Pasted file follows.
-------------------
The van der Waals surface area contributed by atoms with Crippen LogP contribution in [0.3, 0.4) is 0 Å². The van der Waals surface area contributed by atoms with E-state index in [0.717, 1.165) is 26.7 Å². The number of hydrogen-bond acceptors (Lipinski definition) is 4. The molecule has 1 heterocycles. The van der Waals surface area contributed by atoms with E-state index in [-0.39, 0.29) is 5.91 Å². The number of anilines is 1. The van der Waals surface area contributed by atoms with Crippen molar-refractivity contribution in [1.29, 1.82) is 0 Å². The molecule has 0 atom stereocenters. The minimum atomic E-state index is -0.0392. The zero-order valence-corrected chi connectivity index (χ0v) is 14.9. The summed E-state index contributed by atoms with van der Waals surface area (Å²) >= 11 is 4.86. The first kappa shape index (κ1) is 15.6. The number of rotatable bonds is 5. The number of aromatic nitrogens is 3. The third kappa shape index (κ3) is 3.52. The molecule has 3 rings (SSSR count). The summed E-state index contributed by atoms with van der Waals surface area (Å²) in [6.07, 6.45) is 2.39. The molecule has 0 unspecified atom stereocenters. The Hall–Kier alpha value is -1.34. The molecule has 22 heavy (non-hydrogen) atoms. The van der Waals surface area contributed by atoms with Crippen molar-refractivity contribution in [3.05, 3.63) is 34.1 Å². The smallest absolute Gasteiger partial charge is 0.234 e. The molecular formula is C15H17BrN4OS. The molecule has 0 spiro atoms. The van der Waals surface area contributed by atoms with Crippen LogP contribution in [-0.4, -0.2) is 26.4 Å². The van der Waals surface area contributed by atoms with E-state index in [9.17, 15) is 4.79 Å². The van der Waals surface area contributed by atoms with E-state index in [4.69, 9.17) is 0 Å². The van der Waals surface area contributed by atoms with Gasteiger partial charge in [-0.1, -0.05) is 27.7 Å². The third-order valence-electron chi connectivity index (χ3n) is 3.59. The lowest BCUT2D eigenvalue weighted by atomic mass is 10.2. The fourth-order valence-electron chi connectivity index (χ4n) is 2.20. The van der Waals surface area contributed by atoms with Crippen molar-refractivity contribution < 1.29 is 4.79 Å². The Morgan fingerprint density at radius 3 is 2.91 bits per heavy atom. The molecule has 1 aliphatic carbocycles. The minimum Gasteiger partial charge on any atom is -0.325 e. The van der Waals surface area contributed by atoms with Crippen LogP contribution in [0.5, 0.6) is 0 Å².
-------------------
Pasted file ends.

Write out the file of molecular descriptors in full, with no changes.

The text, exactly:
The van der Waals surface area contributed by atoms with Crippen LogP contribution in [0.3, 0.4) is 0 Å². The van der Waals surface area contributed by atoms with E-state index in [0.717, 1.165) is 26.7 Å². The number of hydrogen-bond acceptors (Lipinski definition) is 4. The molecule has 1 heterocycles. The van der Waals surface area contributed by atoms with E-state index in [-0.39, 0.29) is 5.91 Å². The number of anilines is 1. The van der Waals surface area contributed by atoms with Crippen molar-refractivity contribution in [1.29, 1.82) is 0 Å². The molecule has 0 atom stereocenters. The minimum atomic E-state index is -0.0392. The zero-order valence-corrected chi connectivity index (χ0v) is 14.9. The summed E-state index contributed by atoms with van der Waals surface area (Å²) >= 11 is 4.86. The first kappa shape index (κ1) is 15.6. The number of rotatable bonds is 5. The number of aromatic nitrogens is 3. The third kappa shape index (κ3) is 3.52. The molecule has 3 rings (SSSR count). The summed E-state index contributed by atoms with van der Waals surface area (Å²) in [6.07, 6.45) is 2.39. The molecule has 0 unspecified atom stereocenters. The Hall–Kier alpha value is -1.34. The molecule has 22 heavy (non-hydrogen) atoms. The van der Waals surface area contributed by atoms with Crippen molar-refractivity contribution in [3.05, 3.63) is 34.1 Å². The smallest absolute Gasteiger partial charge is 0.234 e. The molecular formula is C15H17BrN4OS. The molecule has 0 spiro atoms. The van der Waals surface area contributed by atoms with Crippen LogP contribution in [-0.4, -0.2) is 26.4 Å². The van der Waals surface area contributed by atoms with E-state index in [9.17, 15) is 4.79 Å². The van der Waals surface area contributed by atoms with E-state index in [4.69, 9.17) is 0 Å². The van der Waals surface area contributed by atoms with Gasteiger partial charge in [-0.1, -0.05) is 27.7 Å². The third-order valence-electron chi connectivity index (χ3n) is 3.59. The lowest BCUT2D eigenvalue weighted by atomic mass is 10.2. The fourth-order valence-electron chi connectivity index (χ4n) is 2.20. The van der Waals surface area contributed by atoms with Crippen molar-refractivity contribution < 1.29 is 4.79 Å². The Morgan fingerprint density at radius 3 is 2.91 bits per heavy atom. The molecule has 1 aliphatic carbocycles. The minimum Gasteiger partial charge on any atom is -0.325 e. The van der Waals surface area contributed by atoms with Crippen LogP contribution in [0.5, 0.6) is 0 Å².